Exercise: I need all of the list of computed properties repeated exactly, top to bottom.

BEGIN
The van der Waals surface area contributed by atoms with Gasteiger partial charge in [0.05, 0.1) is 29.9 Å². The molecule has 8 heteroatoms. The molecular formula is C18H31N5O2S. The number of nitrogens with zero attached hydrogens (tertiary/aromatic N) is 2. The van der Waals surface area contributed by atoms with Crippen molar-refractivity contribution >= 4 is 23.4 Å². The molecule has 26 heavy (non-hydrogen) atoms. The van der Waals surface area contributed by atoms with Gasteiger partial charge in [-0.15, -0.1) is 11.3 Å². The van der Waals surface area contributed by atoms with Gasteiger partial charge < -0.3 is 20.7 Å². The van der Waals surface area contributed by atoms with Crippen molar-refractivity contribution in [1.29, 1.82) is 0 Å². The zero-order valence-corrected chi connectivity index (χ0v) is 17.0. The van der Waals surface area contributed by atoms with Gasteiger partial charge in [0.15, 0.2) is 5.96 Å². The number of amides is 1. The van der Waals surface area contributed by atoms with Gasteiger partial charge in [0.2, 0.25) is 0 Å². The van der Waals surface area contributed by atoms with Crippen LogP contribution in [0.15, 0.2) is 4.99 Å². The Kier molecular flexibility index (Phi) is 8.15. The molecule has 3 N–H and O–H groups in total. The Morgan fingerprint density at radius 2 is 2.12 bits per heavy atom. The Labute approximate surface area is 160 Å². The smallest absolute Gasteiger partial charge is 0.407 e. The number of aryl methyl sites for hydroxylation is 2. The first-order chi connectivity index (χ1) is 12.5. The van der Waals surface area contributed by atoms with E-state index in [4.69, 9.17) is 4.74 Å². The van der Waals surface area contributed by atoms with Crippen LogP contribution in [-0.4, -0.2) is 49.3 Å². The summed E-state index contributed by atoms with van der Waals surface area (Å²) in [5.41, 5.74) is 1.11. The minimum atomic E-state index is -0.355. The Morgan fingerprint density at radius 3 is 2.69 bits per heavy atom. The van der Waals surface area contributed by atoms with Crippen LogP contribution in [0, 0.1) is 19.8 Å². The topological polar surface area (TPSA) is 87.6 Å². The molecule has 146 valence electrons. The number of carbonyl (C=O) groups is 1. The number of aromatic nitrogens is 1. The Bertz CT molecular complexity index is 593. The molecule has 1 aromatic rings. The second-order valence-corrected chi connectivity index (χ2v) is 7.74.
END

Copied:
The van der Waals surface area contributed by atoms with Gasteiger partial charge in [0.05, 0.1) is 29.9 Å². The molecule has 8 heteroatoms. The molecular formula is C18H31N5O2S. The number of nitrogens with zero attached hydrogens (tertiary/aromatic N) is 2. The van der Waals surface area contributed by atoms with Crippen molar-refractivity contribution >= 4 is 23.4 Å². The molecule has 26 heavy (non-hydrogen) atoms. The van der Waals surface area contributed by atoms with Gasteiger partial charge in [-0.15, -0.1) is 11.3 Å². The van der Waals surface area contributed by atoms with Gasteiger partial charge < -0.3 is 20.7 Å². The van der Waals surface area contributed by atoms with Crippen molar-refractivity contribution in [1.29, 1.82) is 0 Å². The zero-order valence-corrected chi connectivity index (χ0v) is 17.0. The van der Waals surface area contributed by atoms with Gasteiger partial charge in [0.15, 0.2) is 5.96 Å². The number of amides is 1. The van der Waals surface area contributed by atoms with Gasteiger partial charge in [0.2, 0.25) is 0 Å². The van der Waals surface area contributed by atoms with Crippen LogP contribution in [0.15, 0.2) is 4.99 Å². The Kier molecular flexibility index (Phi) is 8.15. The molecule has 3 N–H and O–H groups in total. The Morgan fingerprint density at radius 2 is 2.12 bits per heavy atom. The Labute approximate surface area is 160 Å². The smallest absolute Gasteiger partial charge is 0.407 e. The number of aryl methyl sites for hydroxylation is 2. The first-order chi connectivity index (χ1) is 12.5. The van der Waals surface area contributed by atoms with E-state index in [4.69, 9.17) is 4.74 Å². The van der Waals surface area contributed by atoms with Crippen LogP contribution in [-0.4, -0.2) is 49.3 Å². The summed E-state index contributed by atoms with van der Waals surface area (Å²) in [5.41, 5.74) is 1.11. The minimum atomic E-state index is -0.355. The Morgan fingerprint density at radius 3 is 2.69 bits per heavy atom. The van der Waals surface area contributed by atoms with Crippen LogP contribution in [0, 0.1) is 19.8 Å². The topological polar surface area (TPSA) is 87.6 Å². The molecule has 146 valence electrons. The number of carbonyl (C=O) groups is 1. The number of aromatic nitrogens is 1. The Bertz CT molecular complexity index is 593. The molecule has 1 aromatic rings. The second-order valence-corrected chi connectivity index (χ2v) is 7.74.